This is not be the first time that Lord Bethell’s meetings have been the source of confusion. In June, Byline Times revealed that the Department of Health and Social Care had failed to release details of 27 meetings conducted by him with private companies that went on to be awarded £1.14 billion worth of Government contracts.
ICBs will replace Clinical Commission Groups and will plan health and care services in local areas – this includes covering private sector procurement. ICBs will bring together the leaders of local NHS services and providers – while representatives from the private sector will also be able to join the boards, though this is not mandatory.
The Health and Social Care Secretary – or NHS England – will be responsible for appointing the chair of each ICB. Not only does this centralise power, it also means that should the Government be in favour of private sector involvement in the NHS – which it currently is – it can appoint chairs who share a similar view. This, in turn, would make it more likely for private sector interests to be invited onto an ICB and involved in local procurement.
In some ways, the Government’s proposed reforms would simply institutionalise the move towards greater private sector involvement in the NHS. Indeed, Virgin Care already has a place on the Bath, Swindon and Wiltshire Integrated Care System Partnership Board, while it has been awarded £2 billion worth of NHS and local authority healthcare deals. The firm says that it has committed to re-investing future profits “into publicly funded health and care services”.
Centene Corporation, which boasts Lord Farmer as a shareholder, is an American-based private insurance and healthcare firm that records annual profits in excess of $100 billion. It owns a number of UK subsidiary firms, including Operose Health, which has been expanding into the domestic market in recent years. Operose took over the running of one of England’s biggest NHS general practice providers earlier this year, meaning that it now runs 58 GP practices across the country. This makes it the nation’s largest GP network.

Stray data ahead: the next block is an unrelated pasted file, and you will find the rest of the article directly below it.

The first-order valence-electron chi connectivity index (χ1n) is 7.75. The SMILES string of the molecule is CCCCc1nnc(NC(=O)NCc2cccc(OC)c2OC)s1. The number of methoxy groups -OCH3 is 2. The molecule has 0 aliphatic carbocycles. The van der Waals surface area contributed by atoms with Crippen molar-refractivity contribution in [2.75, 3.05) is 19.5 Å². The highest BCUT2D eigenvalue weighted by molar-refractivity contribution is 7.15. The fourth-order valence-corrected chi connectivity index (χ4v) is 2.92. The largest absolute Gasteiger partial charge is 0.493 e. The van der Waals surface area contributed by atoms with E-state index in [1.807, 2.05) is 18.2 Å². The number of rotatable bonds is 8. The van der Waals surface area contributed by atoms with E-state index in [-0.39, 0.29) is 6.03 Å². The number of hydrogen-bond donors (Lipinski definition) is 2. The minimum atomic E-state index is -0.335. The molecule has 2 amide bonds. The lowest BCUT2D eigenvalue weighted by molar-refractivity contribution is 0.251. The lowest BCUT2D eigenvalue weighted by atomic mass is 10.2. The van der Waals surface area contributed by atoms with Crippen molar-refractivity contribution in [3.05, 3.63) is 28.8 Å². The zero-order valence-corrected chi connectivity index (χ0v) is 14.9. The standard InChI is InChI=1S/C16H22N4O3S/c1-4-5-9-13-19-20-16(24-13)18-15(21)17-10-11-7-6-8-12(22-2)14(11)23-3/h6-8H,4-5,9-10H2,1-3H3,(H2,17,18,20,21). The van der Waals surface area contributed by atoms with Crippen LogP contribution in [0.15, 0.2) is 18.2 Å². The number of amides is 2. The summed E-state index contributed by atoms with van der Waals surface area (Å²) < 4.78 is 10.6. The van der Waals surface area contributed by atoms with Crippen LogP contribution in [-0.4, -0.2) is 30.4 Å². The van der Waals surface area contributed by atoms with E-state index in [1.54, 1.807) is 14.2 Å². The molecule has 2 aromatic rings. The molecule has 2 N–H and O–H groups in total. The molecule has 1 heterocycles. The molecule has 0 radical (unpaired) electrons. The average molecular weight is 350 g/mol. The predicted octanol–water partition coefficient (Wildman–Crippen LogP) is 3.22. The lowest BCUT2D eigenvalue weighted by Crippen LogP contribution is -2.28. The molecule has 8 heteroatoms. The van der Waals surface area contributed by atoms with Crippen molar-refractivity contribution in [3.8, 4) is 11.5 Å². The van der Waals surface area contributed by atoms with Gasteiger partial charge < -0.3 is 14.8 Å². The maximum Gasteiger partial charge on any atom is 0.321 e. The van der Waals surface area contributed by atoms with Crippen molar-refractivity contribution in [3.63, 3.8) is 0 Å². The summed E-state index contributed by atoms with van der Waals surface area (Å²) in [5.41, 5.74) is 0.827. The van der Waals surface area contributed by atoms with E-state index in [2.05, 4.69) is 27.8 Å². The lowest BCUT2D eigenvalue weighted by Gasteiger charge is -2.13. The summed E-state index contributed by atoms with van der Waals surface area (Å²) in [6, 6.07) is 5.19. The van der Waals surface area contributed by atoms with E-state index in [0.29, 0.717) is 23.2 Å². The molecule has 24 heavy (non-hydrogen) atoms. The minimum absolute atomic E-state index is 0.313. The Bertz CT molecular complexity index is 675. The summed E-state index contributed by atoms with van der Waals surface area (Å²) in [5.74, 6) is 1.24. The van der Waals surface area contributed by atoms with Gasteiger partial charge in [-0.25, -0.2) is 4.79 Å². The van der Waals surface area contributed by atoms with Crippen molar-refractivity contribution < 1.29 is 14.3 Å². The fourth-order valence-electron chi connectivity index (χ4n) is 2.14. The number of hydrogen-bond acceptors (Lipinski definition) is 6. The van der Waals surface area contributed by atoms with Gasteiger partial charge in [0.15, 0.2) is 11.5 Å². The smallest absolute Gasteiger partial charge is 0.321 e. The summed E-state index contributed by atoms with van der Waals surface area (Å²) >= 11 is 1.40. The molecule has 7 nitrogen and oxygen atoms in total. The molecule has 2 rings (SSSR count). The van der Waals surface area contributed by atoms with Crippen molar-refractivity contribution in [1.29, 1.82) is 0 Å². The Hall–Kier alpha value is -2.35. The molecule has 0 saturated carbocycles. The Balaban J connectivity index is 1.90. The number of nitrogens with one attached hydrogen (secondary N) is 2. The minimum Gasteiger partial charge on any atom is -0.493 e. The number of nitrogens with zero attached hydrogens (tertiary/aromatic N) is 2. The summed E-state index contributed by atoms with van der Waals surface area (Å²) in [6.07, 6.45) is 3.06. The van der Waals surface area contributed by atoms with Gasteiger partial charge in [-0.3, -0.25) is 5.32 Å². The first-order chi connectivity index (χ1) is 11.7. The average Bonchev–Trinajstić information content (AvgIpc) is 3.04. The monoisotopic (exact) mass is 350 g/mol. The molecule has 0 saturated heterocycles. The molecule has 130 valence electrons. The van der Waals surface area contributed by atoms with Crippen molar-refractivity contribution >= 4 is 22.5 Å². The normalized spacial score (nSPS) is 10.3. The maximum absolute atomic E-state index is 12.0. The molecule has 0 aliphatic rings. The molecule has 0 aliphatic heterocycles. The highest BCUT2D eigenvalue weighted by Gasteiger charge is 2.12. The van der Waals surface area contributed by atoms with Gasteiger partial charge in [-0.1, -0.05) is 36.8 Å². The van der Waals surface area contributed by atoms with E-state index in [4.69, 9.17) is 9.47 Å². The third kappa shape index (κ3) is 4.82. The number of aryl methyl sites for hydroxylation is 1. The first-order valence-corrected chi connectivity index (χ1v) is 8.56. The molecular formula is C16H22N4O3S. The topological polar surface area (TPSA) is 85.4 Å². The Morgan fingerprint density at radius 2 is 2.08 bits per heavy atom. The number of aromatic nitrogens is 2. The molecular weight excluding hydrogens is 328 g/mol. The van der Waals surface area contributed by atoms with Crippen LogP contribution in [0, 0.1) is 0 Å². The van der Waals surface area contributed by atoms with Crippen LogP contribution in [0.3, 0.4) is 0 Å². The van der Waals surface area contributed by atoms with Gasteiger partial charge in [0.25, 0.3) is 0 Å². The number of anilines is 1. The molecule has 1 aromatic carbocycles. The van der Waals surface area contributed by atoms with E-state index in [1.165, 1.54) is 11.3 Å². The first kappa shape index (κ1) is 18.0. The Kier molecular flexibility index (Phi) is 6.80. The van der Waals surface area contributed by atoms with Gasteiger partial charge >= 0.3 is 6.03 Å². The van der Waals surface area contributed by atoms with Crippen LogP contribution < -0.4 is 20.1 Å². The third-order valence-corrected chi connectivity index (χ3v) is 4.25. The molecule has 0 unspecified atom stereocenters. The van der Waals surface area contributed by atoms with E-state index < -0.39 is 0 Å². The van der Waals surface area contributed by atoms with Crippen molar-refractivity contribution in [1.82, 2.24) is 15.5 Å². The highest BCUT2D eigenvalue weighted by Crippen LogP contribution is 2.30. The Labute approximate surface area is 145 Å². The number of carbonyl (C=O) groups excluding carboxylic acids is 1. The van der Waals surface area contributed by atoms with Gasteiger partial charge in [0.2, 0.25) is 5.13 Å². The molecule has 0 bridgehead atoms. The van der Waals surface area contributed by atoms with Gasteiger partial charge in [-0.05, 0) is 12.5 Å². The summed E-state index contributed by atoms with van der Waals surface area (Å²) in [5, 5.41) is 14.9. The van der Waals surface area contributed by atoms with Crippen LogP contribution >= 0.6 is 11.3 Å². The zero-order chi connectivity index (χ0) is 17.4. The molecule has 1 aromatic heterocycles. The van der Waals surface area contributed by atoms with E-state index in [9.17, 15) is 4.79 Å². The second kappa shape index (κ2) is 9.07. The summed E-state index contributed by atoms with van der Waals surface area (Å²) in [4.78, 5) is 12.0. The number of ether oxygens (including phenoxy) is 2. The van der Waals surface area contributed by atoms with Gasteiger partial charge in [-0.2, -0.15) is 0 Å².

Operose was also one of 67 suppliers awarded a place on a Government framework contract worth in total £10 billion in order to increase NHS capacity. The framework runs until November 2024. In April this year, it was reported that the outgoing CEO of Operose had been hired as an advisor to Boris Johnson on NHS transformation and social care.
There is no evidence to suggest that Lord Farmer used the meeting to advocate on behalf of Centene or Operose. However, the meeting does highlight how the Government appears resolute in its conviction to include the private sector in the future of the NHS – despite widespread concerns.
The private sector has been deployed extensively during the Coronavirus pandemic, with £41.3 billion and counting awarded in contracts to firms. The Government’s use of private companies to supply personal protective equipment – at highly inflated prices – has been criticised, as has its decision to use private companies for contact-tracing, embedded within central government, rather than local public health teams.
“The public health service is the best way to handle a pandemic,” the UK’s former Chief Scientist Sir David King told Byline Times in May. “You don’t handle it by pumping taxpayers’ money into the private sector without any competition. If we had pumped public money into improving the ability of our health service to respond, I’m pretty confident we would have got a much, much better result.”
Operose refused to comment.